Not holding out too much hope, but might work temporarily and the price is right.  Figured it might work "close enough" for reading the voltage and current (by multiplying the readings by 2 and by 4).  At least, I hope that I should get some useful relative readings for tuning.

Not using the Collins quick tuning procedure that uses the down reading part of the scale, so crossing my fingers and hoping for the best.

Been searching for a real Collins replacement meter....but haven't been able to find a "deal" that I'd want for an old amplifier "abortion".  This old project is loafing along at a snail's pace....but getting closer all the time.

Found (what I think is) an old  Heathkit cabinet that "almost fits" and looks pretty close to the original Collins.  Need a couple more pieces of metal work to safely button up the unit, and it should be ready to test out to see if it will perform as a good "final" test platform for the old 811 and 572 tubes.....maybe even get on the air at some point?

Love tinkering with this old gear.  Have a couple of nice 30L-1's and this "basketcase of the living dead".  It's amazing what a little determination and some insightful and knowledgeable help from this forum can accomplish.  "Never abandon the really good old gear".....just keep it keepin on....even if it's with bandaids and chewing gum.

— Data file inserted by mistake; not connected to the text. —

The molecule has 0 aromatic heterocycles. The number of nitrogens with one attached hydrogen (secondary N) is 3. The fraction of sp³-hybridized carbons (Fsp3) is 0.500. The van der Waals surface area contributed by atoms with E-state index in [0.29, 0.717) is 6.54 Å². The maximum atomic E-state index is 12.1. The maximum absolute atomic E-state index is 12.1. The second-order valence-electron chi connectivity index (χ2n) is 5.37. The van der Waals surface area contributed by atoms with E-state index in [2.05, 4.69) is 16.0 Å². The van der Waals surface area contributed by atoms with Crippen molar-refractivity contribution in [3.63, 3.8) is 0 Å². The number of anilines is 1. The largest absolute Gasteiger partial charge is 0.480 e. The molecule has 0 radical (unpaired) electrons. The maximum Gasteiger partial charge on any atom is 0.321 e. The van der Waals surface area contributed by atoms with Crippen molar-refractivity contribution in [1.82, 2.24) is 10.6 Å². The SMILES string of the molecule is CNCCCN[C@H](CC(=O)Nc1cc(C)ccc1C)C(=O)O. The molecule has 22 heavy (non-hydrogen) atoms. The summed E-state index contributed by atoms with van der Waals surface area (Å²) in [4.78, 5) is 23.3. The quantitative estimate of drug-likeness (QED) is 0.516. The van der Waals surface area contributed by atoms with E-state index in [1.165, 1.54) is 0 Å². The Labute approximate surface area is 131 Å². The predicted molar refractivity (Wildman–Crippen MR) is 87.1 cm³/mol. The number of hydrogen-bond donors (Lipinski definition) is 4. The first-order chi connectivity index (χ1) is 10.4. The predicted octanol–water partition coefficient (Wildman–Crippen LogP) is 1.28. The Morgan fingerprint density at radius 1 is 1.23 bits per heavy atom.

Thanx to all that helped and very 73's.
« Last Edit: November 16, 2018, 07:58:43 PM by N6QWP » Logged
G3RZP
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« Reply #67 on: November 17, 2018, 12:35:33 AM »

If you open up the meter and can get to the rear hairspring, you may be able to move the part it is attached to such the that meter with zero current is offset up the scale, thus giving you the equivalent of the Collins meter. You could then make a new scale from thin card or even paper stuck over the original. Relatively easy to do with a computer - in the old days, we used a draughtsman's springbow and Indian ink!
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N2EY
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« Reply #68 on: November 17, 2018, 07:59:47 AM »

Bear in mind that TAT1, the first Transatlantic Telephone cable used tubes with over 51 repeaters at 69km intervals: it opened in 1956. Incidentally, my father in law worked at the HF station at Rugby: he told me that when TAT1 opened they took some 18 HF ISB telephone channels out as no longer needed and had them back again within three weeks because of the increased demand!